The amino acids are what your body requires. They're used to build more complex proteins. Cooking gives a head start in un-clumping/unfolding proteins, and in some conditions into peptides and amino acids, that are easier for your body to digest making them more 'bioavailable'.

Some of these amino acids can be produced by your body using nitrogen compounds from breaking down other amino acids and nutrients. The ones your body can't produce on its own have to be obtained in the proteins you eat. These are called 'essential amino acids'.

Different protein sources have different amino acid compositions, giving them different 'protein values' in how complete the range of essential amino acids are available; i.e. collagen/gelatin is a common structural protein that provides great texture for sensory applications, but the protein value is 0 for regulatory labelling requirements in some countries since it is missing an essential amino acid.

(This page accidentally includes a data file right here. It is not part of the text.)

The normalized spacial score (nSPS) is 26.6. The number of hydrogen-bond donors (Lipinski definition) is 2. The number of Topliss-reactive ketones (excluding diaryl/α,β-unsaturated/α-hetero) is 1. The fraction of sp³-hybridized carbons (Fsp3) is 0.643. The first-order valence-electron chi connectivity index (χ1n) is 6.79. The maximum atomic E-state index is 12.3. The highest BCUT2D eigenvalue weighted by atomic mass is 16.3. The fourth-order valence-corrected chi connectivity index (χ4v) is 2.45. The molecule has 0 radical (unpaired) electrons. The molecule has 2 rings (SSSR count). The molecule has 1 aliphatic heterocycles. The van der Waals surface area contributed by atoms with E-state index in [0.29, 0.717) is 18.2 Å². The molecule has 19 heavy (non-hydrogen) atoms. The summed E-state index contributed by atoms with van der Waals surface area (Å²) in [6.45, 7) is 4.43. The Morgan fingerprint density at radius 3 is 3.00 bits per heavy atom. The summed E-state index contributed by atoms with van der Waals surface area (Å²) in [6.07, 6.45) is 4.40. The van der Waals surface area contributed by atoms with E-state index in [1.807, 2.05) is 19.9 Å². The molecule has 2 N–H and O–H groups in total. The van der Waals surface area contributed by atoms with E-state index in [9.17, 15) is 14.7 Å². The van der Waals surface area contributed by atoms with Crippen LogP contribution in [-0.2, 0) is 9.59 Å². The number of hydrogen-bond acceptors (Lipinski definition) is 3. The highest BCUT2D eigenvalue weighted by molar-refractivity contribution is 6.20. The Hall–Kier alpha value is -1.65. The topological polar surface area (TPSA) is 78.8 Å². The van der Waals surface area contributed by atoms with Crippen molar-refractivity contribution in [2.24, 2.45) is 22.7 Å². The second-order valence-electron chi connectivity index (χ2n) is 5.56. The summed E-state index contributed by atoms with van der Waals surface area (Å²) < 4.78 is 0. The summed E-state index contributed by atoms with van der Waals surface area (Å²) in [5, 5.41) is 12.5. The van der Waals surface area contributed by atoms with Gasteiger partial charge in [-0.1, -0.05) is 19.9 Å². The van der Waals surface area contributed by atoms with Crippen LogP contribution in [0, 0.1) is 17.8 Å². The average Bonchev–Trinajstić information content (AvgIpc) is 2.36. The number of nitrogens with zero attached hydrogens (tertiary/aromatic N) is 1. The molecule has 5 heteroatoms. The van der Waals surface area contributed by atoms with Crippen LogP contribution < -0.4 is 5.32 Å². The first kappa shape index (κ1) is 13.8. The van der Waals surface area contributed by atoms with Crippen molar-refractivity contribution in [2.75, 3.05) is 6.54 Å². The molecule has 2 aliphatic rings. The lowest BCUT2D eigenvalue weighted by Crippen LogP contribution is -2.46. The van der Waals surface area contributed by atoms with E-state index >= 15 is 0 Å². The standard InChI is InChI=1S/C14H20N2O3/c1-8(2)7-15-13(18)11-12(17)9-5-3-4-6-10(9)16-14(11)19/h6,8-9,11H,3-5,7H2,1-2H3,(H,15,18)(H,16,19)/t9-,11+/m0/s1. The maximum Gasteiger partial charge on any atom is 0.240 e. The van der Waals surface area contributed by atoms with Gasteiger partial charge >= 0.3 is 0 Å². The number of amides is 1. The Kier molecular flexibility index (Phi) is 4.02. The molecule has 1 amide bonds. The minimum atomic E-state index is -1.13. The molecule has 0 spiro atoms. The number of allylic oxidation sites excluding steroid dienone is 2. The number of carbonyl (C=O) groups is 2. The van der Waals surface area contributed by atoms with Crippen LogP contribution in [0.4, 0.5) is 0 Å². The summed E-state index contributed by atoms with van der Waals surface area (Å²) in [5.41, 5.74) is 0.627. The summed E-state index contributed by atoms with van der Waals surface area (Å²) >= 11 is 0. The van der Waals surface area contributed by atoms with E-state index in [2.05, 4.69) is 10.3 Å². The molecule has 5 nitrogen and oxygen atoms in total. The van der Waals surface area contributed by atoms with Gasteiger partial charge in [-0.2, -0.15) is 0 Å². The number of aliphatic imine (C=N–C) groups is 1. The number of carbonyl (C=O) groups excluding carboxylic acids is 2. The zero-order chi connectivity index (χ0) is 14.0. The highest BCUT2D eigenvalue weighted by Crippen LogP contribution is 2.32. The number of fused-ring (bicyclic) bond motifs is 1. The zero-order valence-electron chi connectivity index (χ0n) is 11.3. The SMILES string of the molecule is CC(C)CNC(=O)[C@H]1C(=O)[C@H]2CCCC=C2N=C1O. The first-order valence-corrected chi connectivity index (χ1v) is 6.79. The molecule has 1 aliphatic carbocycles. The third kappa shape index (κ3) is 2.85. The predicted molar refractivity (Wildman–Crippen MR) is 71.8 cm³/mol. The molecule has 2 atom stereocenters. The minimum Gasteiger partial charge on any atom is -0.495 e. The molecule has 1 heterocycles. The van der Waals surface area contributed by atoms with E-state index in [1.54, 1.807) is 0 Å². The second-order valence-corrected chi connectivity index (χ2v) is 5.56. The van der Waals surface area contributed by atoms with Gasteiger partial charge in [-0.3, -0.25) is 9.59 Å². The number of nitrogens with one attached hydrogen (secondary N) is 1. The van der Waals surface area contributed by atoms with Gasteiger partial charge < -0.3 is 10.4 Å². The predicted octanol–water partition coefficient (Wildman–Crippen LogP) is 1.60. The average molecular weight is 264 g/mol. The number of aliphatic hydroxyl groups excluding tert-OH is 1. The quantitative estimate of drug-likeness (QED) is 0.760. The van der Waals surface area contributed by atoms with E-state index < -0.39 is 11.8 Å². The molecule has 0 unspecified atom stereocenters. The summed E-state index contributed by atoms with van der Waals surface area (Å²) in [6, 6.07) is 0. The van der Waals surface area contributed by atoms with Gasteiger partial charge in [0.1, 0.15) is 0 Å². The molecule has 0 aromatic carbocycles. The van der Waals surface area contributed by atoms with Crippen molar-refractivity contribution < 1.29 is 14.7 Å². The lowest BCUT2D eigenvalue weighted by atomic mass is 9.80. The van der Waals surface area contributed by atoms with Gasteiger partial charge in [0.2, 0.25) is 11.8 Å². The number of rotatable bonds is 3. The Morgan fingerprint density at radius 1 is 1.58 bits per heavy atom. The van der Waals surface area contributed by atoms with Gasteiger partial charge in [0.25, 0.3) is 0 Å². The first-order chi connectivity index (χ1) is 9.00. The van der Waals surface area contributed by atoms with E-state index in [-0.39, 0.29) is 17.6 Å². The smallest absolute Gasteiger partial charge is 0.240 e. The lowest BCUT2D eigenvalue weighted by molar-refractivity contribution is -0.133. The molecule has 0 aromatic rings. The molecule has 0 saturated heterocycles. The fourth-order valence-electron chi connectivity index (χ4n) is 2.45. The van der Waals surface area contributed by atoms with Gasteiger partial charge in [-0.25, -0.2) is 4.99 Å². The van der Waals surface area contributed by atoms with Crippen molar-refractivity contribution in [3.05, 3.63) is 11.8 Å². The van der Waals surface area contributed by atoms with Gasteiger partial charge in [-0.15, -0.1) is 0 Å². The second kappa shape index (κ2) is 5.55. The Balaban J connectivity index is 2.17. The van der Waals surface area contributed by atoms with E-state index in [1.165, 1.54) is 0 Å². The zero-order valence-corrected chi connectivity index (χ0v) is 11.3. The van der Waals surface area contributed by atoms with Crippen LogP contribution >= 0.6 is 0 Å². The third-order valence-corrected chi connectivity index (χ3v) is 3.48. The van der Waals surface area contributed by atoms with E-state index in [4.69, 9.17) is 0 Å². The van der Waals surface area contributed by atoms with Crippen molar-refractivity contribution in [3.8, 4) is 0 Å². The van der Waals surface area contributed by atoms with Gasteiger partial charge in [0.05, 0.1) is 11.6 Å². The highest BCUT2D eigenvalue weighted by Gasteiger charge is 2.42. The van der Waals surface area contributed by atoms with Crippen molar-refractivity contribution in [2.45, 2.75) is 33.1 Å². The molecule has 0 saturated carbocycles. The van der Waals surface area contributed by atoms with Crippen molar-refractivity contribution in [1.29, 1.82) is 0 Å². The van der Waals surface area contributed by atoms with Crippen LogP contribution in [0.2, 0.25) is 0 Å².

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    This is why the discovery how how to make fire was such an important point in human development; cooking gave more nutrition from food, less hunting was needed, more time could be spent on other pursuits.
    – GdD
    Aug 1 at 7:49
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    I'd move The amino acids are what your body requires. to the top or highlight, maybe even TL;DR. That is the essence of the answer. Aug 1 at 15:08
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    @manassehkatz-Moving2Codidact exactly what I was going to reply. The reason denaturing protein isn’t bad is that we didn’t need that protein in the first place. Aug 2 at 3:43
  • At least collagen makes more collagen (which the body needs to make).
    – Joshua
    Aug 2 at 16:02
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    Minor nitpick from a pedantic biologist: "Proteins are folded and clumped chains of peptides, and peptides are chains of amino acids.". That's not quite right. Peptides are simply pieces of protein chains. Proteins are made up of folded and clumped chains of amino acids, not of peptides.
    – terdon
    Aug 3 at 15:52